The low pass (series) inductor in the low frequency crossover section is eliminated, leaving only the length of copper wire in the wiring runs between the amplifier and loudspeaker system, which can be OFC, OCC or HCC copper wire, with each wire separated to reduce cable capacitance, and it's detrimental loading effects on many feedback amplifier types..
With respect to an lf drivers quite natural, and comparatively violent oscillation and blur contribution at self resonance, even for 'low Q' pro drivers like Tannoy, JBL etc, the maximum amplifier control attainable is largely negated by the DCR of the low pass filter's inductor in series with the lf driver voice coil.
Typically this measures 0.5ohm to 1ohm for a very good inductor with an iron core, while the speaker cable may be only <100mohms, while about 6 feet of 12 guage building wire used as speaker wire has a dcr of only 9 milliohms.
Air cored coils do exhibit less distortion than conventional iron cored, but it is very expensive to get the DCR down to the same values by using 0.8mm copper wire on very large coil forms.
Note that an SS amplifer output impedance contribution is typically only 40milliohms or even less for a very good SS like a Schaefer........a DF of 200 to 2,000 at mid fo's.
...... while for an SET without negative feedback it can be as high as 2 to 3 ohms. (df of 3 or 4) 
SET enthusiasts may consequently restrict use of SET's with no global feedback to speaker systems with more uniform impedance characteristics than some examples of Rear Loaded horns.


 

Further considerations

Surprisingly, there is not so much a cost penalty for the additional (bi)amplifier(s) in many cases, when one consideres the Very Expensive outlay possible for silver foil inductors and exotic capacitor types used to modify the passive crossover, (which by the way, still leave the other passive crossover compromises mentioned above unchanged!). 
The active filters use low cost small value <0.01uf styroseal (or polypropylene) caps. impedances were calc'd to suit a bunch of 6.8nf Styroseals for my bro-in-laws golds because they have excellent DA and sonics, are physically small and far less costly than most exotic types. (i also have a thousand or so in stock).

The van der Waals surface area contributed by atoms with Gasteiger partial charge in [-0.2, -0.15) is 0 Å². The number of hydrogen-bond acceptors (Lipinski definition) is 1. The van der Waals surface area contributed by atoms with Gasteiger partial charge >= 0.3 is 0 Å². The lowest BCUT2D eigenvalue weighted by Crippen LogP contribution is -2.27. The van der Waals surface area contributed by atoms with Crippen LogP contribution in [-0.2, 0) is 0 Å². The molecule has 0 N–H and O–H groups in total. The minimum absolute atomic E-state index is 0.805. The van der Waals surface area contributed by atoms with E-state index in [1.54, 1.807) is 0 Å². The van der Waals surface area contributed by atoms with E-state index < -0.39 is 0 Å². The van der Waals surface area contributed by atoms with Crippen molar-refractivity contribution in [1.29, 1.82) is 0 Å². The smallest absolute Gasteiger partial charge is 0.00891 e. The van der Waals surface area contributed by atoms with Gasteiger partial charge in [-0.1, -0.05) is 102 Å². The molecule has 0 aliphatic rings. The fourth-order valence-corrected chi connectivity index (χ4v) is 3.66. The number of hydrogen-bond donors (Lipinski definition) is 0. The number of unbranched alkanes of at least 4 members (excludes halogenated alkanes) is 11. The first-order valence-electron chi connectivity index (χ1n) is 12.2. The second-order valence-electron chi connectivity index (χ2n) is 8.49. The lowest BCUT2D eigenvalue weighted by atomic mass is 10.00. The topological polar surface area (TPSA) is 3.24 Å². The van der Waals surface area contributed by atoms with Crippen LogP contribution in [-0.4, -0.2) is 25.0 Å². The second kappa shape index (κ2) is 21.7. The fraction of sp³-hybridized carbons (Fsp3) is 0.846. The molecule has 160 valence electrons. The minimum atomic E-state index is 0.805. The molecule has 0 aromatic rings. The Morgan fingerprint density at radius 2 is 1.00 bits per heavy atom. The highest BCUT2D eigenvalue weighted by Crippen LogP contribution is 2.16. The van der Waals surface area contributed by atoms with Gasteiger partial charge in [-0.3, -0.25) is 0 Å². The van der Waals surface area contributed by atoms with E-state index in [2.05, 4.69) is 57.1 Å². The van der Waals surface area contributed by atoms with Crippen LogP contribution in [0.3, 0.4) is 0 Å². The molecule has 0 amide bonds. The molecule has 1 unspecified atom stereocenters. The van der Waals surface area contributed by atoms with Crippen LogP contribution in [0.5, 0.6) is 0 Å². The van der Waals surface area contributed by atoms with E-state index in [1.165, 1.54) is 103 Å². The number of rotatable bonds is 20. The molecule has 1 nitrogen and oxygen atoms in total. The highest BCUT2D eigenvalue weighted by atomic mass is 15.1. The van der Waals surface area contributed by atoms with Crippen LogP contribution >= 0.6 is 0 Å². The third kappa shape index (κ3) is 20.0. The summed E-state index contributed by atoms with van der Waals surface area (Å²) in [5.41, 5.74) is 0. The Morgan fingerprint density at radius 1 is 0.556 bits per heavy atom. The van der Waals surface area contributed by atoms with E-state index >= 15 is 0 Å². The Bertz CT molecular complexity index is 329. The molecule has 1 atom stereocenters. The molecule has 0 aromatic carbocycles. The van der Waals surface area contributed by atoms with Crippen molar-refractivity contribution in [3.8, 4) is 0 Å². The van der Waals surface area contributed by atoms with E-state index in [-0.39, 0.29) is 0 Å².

.
The active crossover as shown maintains i/o phase... IE + polarity signal input gives + polarity signal output.
-Only if a high impedance buffer exists at the input of the following stage(s) no additional buffer circuitry is required.... if not, use the unity gain high input z output buffer depicted, on each of the outputs.
if additional rf filtering is desired.....
Add 2.2k in series with the input volume control (10k) and
parallel the volume control (10k) with 1.0nf capacitor.........
ie the 2.2k resistor and the 1.0nf cap form a low pass filter at 100khz ... This gives a first f-3db at 100khz at the output of the tannoy eq filter.
The same f-3db can be introduced at the output buffer by changing R71 to 2.2k and adding 1nf in parallel across the 10k volume pot here as well.

An additional pole (f-3db) at 100khz is given by paralleling 150pf across the 12k R66

Note that the frequency dependent characteristics of the tannoy eq filter is very sensitive to capacitive loading of the output across R45 . 
If it is intended that an interconnect cable's capacitance is to be present/needed from here it is imperative that the high impedance buffer is used at the tannoy eq filter output.
-only if the directly following inputs are hiZ buffers take o/p from:
highpass R45,
or for jbl 2360 Biradial R44.
lowpass R62 

 

Other speakers

For those who own large format jbl drivers/cd horns, values are shown that result in Butterworth filter characteristics,
the simple jbl 2360 cd BiRadial horn power response correction network on the circuit diagram then substitutes entirely the Tannoy exponential correction circuit to the right of the 120 ohm R51.
(Note that jbl drivers do not require any preliminary EQ or the cd Biradial power response correction when used with exponential or tractrix horns).


John Ridley    johnridley@tpg.com.au

 

 

 


Copyrights Hans Hilberink & John Ridley,   last update: 10-06-2004. Va.